Taking Calcium, Vitamin D Helps Prevent Fractures—Complicated Story
A Healthnotes Newswire Opinion:
A study published in the New England Journal of Medicine (2006;354:669–83) has questioned the widely held belief that calcium and vitamin D can prevent osteoporosis-related hip fractures. The study also concluded that taking calcium and vitamin D increases the risk of kidney stones. Closer analysis of the study reveals that these supplements probably do have benefit; however, the results should lead us to reconsider the optimal level of calcium intake, and whether supplementing with just calcium and vitamin D is sufficient to prevent osteoporosis.
In the new study, more than 36,000 postmenopausal women were randomly assigned to take calcium (500 mg twice a day) plus vitamin D (200 IU twice a day) or a placebo for an average of seven years. After seven years the supplement group had 12% fewer hip fractures than did the placebo group. That difference was not statistically significant, which led the researchers to conclude that the supplements “did not significantly reduce hip fractures.”
However, the failure to demonstrate statistical significance is not the same as demonstrating a treatment did not work. The correct conclusion from the data is that calcium and vitamin D reduced hip fracture risk by 12%, but we are less than 95% confident that the results were not due to chance. Furthermore, the reduction in fractures was even greater when women who were not adhering to the program were excluded from the analysis. In that subgroup, there were 29% fewer fractures in the supplement group than in the placebo group, a statistically significant difference.
Women who get enough calcium are less likely to benefit from a calcium supplement than women whose intake is low, so fracture risk may have been more reduced if participants had not been permitted to continue taking their own supplements. At the start of the study, the average daily calcium consumption in both groups was about 1,150 mg, which is close to the currently recommended intake for the age group being studied. As that intake didn’t drop, calcium intake remained relatively high, even in the placebo group. In the new study, calcium plus vitamin D reduced hip fracture risk by about 22% in women whose initial calcium intake was low or moderate, but increased fracture risk by 12% in women whose initial calcium intake was high (1,200 mg per day or more).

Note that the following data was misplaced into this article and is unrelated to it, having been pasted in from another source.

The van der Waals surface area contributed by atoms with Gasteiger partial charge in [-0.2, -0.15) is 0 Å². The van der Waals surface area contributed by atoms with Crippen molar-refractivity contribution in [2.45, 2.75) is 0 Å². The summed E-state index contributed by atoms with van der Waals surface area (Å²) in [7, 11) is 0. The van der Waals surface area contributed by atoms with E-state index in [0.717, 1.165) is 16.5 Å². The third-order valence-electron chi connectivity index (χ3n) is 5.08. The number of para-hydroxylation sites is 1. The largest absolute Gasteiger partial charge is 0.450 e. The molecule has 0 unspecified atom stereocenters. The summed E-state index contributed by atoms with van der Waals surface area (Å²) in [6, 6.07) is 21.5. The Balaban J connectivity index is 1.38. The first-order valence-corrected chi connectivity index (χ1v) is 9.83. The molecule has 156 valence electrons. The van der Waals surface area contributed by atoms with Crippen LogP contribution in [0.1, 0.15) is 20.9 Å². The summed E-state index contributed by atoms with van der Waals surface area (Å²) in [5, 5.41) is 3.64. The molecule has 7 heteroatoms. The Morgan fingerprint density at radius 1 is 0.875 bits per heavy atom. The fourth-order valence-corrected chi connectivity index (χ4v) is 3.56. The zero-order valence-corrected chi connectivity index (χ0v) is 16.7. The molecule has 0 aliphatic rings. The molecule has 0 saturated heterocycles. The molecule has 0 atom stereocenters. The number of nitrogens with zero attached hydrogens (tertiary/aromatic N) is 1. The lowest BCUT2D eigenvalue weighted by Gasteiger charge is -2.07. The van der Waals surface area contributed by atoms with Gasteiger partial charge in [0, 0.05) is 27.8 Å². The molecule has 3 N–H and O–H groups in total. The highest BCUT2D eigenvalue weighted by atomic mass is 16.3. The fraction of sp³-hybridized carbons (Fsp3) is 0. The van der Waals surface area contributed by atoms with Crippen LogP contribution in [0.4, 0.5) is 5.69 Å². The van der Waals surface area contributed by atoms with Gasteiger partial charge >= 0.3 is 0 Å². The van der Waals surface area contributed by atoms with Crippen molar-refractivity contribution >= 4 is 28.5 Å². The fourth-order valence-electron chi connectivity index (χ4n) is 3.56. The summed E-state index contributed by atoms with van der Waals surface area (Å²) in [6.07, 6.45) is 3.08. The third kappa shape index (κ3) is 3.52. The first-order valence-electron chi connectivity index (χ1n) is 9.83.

The relatively modest benefits may also be due to the fact that calcium and vitamin D are only two among many nutrients that play a role in promoting bone health. Other important nutrients include magnesium, vitamin K, silicon, manganese, strontium, zinc, copper, folic acid, vitamin B12, vitamin C, vitamin B6, boron, and phosphorus. It is likely that supplementing with all of these nutrients would provide greater protection against fractures than the 12 to 29% reduction observed in the new study with calcium and vitamin D alone.
An expert in nutritional therapies, Chief Medical Editor Alan R. Gaby is a former professor at Bastyr University of Natural Health Sciences, where he served as the Endowed Professor of Nutrition. He is past-president of the American Holistic Medical Association and gave expert testimony to the White House Commission on Complementary and Alternative Medicine on the cost-effectiveness of nutritional supplements. Dr. Gaby has conducted nutritional seminars for physicians and has collected over 30,000 scientific papers related to the field of nutritional and natural medicine. In addition to editing and contributing to The Natural Pharmacy (Three Rivers Press, 1999), and the A–Z Guide to Drug-Herb-Vitamin Interactions (Three Rivers Press, 1999), Dr. Gaby has authored Preventing and Reversing Osteoporosis (Prima Lifestyles, 1995) and B6: The Natural Healer (Keats, 1987) and coauthored The Patient's Book of Natural Healing (Prima, 1999).
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